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Shabbat Parashat Tetzaveh| 5767

Honor for Whom?



 I have no idea (and no interest) when the latest set of new fashions for the spring will be displayed in Paris. But, l’havdil elef havdalot, this week we will be reading a lot about some very special clothes. We start off with the parasha’sdescription of the intricate and beautiful clothes that were produced for the kohanim and, especially, the kohen gadol. Later on in the week, we will read about the royal clothes that Mordechai wore as one who found favor in the eyes of the king.
 The Torah refers to the kohanim’s garments as l’chavod u’l’tifaret (for honor and grandeur) (Shemot 28:2). The simple explanation is that they were special to honor the kohanim, who were honorable people with an honorable job. In general, there is a concept that people who are of a high standing (e.g., a king, a talmid chacham) can and even should maintain their dignity among the “common folk” (see Rambam, Melachim 2:5; ibid, Deot 5:1). However, we do not find great detail and emphasis as we do in regard to the kohanim. Why is this the case?
 Upon checking the halachot of a kohen’s clothes, we find that the kohen must (under the threat of serious Divine retribution) wear the garments, but only during the time that he is actually serving in his sacred role. He is permitted to wear the garments “off duty” but only during the day, when he is capable of doing such service. These points and others lead to the following approach that the Sefer Hachinuch (#99) adopts.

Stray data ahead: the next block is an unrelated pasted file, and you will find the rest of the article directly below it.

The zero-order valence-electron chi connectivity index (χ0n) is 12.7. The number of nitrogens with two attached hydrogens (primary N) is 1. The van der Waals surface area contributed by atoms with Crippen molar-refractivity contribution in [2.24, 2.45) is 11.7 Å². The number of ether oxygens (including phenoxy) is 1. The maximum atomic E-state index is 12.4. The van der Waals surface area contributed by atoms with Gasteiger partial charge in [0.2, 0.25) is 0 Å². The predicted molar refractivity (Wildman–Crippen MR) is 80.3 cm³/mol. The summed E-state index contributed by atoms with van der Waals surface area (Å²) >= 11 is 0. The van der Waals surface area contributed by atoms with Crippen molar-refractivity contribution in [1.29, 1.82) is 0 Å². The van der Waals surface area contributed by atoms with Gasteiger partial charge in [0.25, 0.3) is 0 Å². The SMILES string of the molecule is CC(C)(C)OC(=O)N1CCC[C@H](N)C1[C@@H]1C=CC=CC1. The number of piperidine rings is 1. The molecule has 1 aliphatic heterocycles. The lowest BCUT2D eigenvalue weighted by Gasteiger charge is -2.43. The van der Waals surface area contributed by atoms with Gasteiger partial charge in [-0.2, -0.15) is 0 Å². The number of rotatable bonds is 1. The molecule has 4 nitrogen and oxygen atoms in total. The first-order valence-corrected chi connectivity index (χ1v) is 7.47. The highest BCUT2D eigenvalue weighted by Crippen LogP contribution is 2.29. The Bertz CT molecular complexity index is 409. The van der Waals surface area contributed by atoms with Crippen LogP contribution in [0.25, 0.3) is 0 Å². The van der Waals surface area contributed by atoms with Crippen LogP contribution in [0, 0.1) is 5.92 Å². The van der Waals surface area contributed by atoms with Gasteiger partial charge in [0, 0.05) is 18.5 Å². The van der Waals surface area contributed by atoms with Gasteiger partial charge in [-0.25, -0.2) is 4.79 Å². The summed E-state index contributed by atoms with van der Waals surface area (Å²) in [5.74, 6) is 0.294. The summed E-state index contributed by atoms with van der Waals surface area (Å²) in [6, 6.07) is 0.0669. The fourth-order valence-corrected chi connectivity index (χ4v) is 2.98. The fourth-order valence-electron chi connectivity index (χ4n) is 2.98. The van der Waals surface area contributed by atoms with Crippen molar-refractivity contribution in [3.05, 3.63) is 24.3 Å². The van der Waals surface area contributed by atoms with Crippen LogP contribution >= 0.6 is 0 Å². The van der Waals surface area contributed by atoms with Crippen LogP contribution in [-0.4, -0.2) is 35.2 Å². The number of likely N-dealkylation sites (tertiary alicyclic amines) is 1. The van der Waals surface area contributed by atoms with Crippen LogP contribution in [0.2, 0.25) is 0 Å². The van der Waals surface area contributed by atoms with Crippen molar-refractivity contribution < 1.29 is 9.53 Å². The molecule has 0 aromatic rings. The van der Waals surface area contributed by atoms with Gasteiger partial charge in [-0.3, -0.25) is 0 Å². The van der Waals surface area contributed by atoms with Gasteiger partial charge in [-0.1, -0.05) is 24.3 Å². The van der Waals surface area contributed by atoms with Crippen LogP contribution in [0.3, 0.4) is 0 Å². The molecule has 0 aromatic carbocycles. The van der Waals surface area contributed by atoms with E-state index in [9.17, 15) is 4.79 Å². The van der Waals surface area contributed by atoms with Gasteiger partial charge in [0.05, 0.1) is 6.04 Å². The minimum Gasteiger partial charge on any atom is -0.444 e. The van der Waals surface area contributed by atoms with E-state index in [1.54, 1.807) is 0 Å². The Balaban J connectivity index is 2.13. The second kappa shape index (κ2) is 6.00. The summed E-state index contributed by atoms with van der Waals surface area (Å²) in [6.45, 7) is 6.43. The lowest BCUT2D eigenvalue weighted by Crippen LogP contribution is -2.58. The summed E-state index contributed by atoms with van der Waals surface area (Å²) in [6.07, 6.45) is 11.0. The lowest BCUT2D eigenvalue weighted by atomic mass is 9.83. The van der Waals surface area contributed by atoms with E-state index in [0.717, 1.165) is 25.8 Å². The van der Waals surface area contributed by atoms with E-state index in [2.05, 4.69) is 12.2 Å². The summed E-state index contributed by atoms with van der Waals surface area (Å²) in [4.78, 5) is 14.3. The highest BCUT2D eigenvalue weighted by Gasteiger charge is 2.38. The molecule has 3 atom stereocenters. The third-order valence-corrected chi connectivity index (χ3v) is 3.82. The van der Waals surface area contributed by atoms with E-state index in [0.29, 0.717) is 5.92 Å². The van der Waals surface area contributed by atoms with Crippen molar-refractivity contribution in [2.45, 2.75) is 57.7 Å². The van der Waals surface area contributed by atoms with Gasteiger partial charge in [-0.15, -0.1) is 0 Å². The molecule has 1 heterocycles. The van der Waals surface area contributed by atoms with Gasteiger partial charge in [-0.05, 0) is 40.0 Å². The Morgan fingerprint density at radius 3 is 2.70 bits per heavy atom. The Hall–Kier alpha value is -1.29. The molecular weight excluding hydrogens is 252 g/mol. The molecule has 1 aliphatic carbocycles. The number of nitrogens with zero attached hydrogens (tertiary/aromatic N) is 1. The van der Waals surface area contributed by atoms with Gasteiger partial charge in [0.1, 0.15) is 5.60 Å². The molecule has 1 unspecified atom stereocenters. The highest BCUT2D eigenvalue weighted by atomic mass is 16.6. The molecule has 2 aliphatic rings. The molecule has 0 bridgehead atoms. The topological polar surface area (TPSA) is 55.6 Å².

The garments’ main objective was to remind the kohen who is serving in the Mikdash how lofty and crucial his task is. Their perfection should remind him that his actions should be complete. The Chinuch mentions another element that the Ramban dwells on more. That is that people who see the kohen dressed so impressively will more readily appreciate the importance of the service and the Mikdash in which he is involved. However, it is not the person as a person that needs to be honored but the person as a representative of his calling.
 Let us contrast this with the context of the Persian use of royal garments as it finds expression in regard to Mordechai. The first time he wore the royal garments was before he even had a lofty governmental post. Rather, it was a manner of rewarding someone by showing that he is important (Esther 6:9). The second time, it says that “Mordechai went out from before the king with” the various clothes (ibid. 8:15). It was the outward use of the clothes which was the Persian view of honor. Let the person show off how important his job makes him. The Torah approach is to use the clothes to remind the person and the public how important the job is so that all will know to treat the ideals behind the calling with the proper respect.
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